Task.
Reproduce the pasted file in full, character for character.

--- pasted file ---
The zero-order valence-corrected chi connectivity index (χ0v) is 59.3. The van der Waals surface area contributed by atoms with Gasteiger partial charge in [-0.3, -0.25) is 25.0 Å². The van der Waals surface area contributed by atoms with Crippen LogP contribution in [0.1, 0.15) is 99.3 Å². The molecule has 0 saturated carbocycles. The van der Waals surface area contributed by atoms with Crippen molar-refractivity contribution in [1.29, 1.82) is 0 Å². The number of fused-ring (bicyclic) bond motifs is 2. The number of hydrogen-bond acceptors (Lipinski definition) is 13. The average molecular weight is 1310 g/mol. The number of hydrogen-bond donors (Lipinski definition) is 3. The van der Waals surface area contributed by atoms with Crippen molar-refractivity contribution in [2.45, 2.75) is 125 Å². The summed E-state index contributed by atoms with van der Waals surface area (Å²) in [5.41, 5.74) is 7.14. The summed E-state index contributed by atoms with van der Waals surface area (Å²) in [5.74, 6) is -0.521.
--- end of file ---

The zero-order valence-corrected chi connectivity index (χ0v) is 59.3. The van der Waals surface area contributed by atoms with Gasteiger partial charge in [-0.3, -0.25) is 25.0 Å². The van der Waals surface area contributed by atoms with Crippen LogP contribution in [0.1, 0.15) is 99.3 Å². The molecule has 0 saturated carbocycles. The van der Waals surface area contributed by atoms with Crippen molar-refractivity contribution in [1.29, 1.82) is 0 Å². The number of fused-ring (bicyclic) bond motifs is 2. The number of hydrogen-bond acceptors (Lipinski definition) is 13. The average molecular weight is 1310 g/mol. The number of hydrogen-bond donors (Lipinski definition) is 3. The van der Waals surface area contributed by atoms with Crippen molar-refractivity contribution in [2.45, 2.75) is 125 Å². The summed E-state index contributed by atoms with van der Waals surface area (Å²) in [5.41, 5.74) is 7.14. The summed E-state index contributed by atoms with van der Waals surface area (Å²) in [5.74, 6) is -0.521.